Insureds often ask, “Why is it taking so long for Unum, for example, to make a decision on my claim?” Well, now you know. Even though Unum fully intends to pay the claim, the time manipulation has to be played out before the approval decision is actually coded into the BAS or payment system. If there have been a lot of denials coded recently, an approval wouldn’t hurt too bad, but if there have been no denials, an approval could bump a manager into a very poor performance position. All of the claims managers protect their own behinds first and foremost.
Therefore, we now know there is a great deal of manipulation taking place at the managerial levels to produce what looks like meeting targeted profitability. What this means for insureds is that decisions, even when previously made, are not timely and are often held up in the manager’s office to manipulate financial reserve profitability and show a big win for the managers.
In addition, executive management goes absolutely ballistic when the LARs are above 60%. LAR is an acronym for Liability Acceptance Rate. Premium for disability insurance is underwritten at a 60% payout rate, therefore, when claim approvals exceed 60%, it means the company is in a loss situation. Claims managers are given the word from executive management “to deny more claims”, as Cathy Liston once told her management in CBA (Claims Benefit Administration).
So, does it appear that there is anything about the claims process that has anything to do with medical impairment and the inability to work? What I’ve described above takes place AFTER the claim has been subjected to various reviews, meetings etc., which we also know are “stack the deck” strategies determined at “off sites” managers go to think up. In fact, these “off sites” should really be thought of as executive “think tanks” to devise more and more strategies that produce denials.
If you think about this, there are very few people who have worked inside a major insurance company who will disclose any connection between claims decisions and manipulation of financial reserves. Even when former employees are no longer employed they rarely reveal the “secrets” behind the claim manipulation.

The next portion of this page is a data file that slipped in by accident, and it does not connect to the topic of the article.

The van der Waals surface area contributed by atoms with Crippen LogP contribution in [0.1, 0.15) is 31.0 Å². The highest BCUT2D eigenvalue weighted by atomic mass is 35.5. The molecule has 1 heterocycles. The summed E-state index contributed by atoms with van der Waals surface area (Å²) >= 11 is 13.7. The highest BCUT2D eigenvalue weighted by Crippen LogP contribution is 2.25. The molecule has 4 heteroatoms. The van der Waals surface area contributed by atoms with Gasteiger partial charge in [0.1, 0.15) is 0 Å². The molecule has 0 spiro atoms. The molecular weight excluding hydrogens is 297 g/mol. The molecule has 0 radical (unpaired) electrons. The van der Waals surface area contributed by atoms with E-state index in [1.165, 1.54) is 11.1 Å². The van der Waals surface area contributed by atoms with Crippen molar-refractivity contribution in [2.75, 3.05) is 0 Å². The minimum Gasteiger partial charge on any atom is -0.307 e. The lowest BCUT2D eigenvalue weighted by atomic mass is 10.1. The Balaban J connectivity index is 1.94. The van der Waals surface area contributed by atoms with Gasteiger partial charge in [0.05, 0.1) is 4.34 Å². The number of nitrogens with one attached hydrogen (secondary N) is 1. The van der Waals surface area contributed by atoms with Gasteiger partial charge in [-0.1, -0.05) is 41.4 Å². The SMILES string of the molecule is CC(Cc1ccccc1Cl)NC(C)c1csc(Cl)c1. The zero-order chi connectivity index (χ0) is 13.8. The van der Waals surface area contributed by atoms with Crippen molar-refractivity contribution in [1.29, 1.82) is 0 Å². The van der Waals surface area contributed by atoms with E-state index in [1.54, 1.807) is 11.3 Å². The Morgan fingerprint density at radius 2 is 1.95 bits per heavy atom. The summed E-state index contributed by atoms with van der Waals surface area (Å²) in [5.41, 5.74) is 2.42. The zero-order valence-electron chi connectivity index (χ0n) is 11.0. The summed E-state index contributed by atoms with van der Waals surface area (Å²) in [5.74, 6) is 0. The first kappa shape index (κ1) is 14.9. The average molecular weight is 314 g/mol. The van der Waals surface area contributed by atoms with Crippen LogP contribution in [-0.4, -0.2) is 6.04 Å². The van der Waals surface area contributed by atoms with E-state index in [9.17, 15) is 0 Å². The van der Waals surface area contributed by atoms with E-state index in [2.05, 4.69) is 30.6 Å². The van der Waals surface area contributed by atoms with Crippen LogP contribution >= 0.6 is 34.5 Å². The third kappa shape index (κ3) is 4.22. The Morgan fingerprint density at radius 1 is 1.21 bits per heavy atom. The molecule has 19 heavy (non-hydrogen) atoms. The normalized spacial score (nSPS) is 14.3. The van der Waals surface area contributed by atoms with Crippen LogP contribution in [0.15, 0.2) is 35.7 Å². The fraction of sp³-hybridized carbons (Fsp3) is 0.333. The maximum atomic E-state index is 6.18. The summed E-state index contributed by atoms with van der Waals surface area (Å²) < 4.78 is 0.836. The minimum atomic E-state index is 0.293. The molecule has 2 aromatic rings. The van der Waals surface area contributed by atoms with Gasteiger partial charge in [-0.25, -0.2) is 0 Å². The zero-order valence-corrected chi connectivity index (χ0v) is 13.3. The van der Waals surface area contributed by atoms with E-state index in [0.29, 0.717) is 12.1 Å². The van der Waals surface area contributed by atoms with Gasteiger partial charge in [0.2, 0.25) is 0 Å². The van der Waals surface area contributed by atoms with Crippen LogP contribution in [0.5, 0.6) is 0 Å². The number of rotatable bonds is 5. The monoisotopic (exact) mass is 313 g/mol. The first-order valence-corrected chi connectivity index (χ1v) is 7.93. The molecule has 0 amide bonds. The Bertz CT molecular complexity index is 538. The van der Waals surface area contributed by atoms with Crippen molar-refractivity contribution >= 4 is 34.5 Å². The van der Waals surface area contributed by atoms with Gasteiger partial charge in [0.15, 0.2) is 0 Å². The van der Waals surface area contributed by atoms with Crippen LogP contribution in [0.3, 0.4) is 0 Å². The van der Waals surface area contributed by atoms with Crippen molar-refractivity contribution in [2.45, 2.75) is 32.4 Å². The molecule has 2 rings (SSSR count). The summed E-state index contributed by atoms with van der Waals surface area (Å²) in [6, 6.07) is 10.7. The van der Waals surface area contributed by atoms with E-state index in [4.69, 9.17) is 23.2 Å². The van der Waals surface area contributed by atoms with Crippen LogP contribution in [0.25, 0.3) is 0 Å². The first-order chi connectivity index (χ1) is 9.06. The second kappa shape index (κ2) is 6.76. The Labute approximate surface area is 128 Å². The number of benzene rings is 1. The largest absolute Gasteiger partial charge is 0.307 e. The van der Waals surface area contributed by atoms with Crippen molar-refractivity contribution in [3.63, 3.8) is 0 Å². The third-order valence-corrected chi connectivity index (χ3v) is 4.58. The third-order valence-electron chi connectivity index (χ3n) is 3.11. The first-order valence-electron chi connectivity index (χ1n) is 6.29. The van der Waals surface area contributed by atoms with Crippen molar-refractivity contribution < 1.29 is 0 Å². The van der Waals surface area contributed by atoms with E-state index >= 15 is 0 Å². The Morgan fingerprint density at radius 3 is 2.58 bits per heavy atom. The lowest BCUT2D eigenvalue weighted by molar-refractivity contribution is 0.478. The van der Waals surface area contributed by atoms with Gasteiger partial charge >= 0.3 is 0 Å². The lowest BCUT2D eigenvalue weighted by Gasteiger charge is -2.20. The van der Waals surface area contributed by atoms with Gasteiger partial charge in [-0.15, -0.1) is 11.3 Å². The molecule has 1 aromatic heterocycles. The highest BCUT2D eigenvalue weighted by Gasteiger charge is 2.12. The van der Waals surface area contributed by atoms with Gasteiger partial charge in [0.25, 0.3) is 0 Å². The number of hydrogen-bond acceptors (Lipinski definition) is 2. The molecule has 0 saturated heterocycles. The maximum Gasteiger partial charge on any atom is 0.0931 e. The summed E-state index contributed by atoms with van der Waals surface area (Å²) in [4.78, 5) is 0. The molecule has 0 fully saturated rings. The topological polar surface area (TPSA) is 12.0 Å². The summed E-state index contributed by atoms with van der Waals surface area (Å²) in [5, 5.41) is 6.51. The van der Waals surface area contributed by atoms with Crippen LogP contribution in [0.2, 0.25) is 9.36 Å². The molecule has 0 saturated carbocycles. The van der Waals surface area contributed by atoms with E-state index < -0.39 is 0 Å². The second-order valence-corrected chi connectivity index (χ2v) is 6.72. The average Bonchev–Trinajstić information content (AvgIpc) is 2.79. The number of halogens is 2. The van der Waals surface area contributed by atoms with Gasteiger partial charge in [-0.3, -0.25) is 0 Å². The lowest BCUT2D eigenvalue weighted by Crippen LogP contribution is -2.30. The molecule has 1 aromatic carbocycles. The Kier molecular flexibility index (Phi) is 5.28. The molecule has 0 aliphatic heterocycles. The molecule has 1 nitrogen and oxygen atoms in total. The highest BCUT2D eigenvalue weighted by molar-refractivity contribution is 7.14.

Unum got into a lot of trouble over reserve tampering, so its response is, “We don’t do that anymore.” Yet, Unum employees who are terminated still report to me that financial reserves are well-known within the units and managers still target “the biggest bang for the buck.” Other insurers allege, “We never did that.” In my opinion, other insurers probably do manipulate reserves, they just do it in different ways; perhaps its done further up on the food chain.
When an insurer tells you in a letter, ” We want to make sure your claim receives every possible consideration”, or, “We will make a decision on your claim within 45 days”, or we have forwarded your claim for medical review (that takes 6 weeks)”, you are not being told the truth. The real truth is that the claim is probably electronically being held on some manager’s desk until the financial reserve profitability can be worked out.
The management of disability claims is much more complex than you think since I’ve only touched the surface of lack of fiduciary duty, and fair and objective claim review. Any insurance company that tells you it reviews claims fairly is not telling you the truth.